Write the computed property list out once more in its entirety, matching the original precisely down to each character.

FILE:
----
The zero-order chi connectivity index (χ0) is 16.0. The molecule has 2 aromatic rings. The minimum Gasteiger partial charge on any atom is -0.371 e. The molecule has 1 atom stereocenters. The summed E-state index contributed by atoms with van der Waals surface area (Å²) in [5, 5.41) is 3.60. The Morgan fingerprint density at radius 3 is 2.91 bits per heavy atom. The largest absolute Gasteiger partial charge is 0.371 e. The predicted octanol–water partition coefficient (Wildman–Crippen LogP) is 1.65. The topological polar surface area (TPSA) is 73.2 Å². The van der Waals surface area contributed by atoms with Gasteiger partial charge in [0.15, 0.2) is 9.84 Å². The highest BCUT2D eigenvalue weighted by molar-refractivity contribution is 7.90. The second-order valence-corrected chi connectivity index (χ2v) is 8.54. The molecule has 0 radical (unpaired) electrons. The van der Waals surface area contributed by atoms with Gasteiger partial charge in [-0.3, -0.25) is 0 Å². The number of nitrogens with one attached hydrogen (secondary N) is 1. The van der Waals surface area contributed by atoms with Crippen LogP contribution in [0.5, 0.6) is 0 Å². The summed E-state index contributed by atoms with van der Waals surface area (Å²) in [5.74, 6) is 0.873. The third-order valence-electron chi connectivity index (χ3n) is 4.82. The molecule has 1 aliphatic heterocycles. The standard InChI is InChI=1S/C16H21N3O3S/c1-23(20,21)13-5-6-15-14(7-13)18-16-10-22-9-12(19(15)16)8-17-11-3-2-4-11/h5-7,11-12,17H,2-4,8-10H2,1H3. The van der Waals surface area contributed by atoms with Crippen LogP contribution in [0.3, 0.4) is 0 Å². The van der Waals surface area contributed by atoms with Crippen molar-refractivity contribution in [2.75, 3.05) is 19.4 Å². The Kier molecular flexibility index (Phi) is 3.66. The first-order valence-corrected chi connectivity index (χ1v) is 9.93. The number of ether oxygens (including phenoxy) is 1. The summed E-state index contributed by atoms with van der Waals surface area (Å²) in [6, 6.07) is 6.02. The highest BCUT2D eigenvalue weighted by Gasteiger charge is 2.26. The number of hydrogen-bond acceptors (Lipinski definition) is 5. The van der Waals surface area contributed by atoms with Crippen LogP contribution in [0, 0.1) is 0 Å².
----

The zero-order chi connectivity index (χ0) is 16.0. The molecule has 2 aromatic rings. The minimum Gasteiger partial charge on any atom is -0.371 e. The molecule has 1 atom stereocenters. The summed E-state index contributed by atoms with van der Waals surface area (Å²) in [5, 5.41) is 3.60. The Morgan fingerprint density at radius 3 is 2.91 bits per heavy atom. The largest absolute Gasteiger partial charge is 0.371 e. The predicted octanol–water partition coefficient (Wildman–Crippen LogP) is 1.65. The topological polar surface area (TPSA) is 73.2 Å². The van der Waals surface area contributed by atoms with Gasteiger partial charge in [0.15, 0.2) is 9.84 Å². The highest BCUT2D eigenvalue weighted by molar-refractivity contribution is 7.90. The second-order valence-corrected chi connectivity index (χ2v) is 8.54. The molecule has 0 radical (unpaired) electrons. The van der Waals surface area contributed by atoms with Gasteiger partial charge in [-0.3, -0.25) is 0 Å². The number of nitrogens with one attached hydrogen (secondary N) is 1. The van der Waals surface area contributed by atoms with Crippen LogP contribution in [0.5, 0.6) is 0 Å². The summed E-state index contributed by atoms with van der Waals surface area (Å²) in [5.74, 6) is 0.873. The third-order valence-electron chi connectivity index (χ3n) is 4.82. The molecule has 1 aliphatic heterocycles. The standard InChI is InChI=1S/C16H21N3O3S/c1-23(20,21)13-5-6-15-14(7-13)18-16-10-22-9-12(19(15)16)8-17-11-3-2-4-11/h5-7,11-12,17H,2-4,8-10H2,1H3. The van der Waals surface area contributed by atoms with Crippen LogP contribution in [0.3, 0.4) is 0 Å². The van der Waals surface area contributed by atoms with Crippen molar-refractivity contribution in [2.75, 3.05) is 19.4 Å². The Kier molecular flexibility index (Phi) is 3.66. The first-order valence-corrected chi connectivity index (χ1v) is 9.93. The number of ether oxygens (including phenoxy) is 1. The summed E-state index contributed by atoms with van der Waals surface area (Å²) in [6, 6.07) is 6.02. The highest BCUT2D eigenvalue weighted by Gasteiger charge is 2.26. The number of hydrogen-bond acceptors (Lipinski definition) is 5. The van der Waals surface area contributed by atoms with Crippen LogP contribution in [0, 0.1) is 0 Å².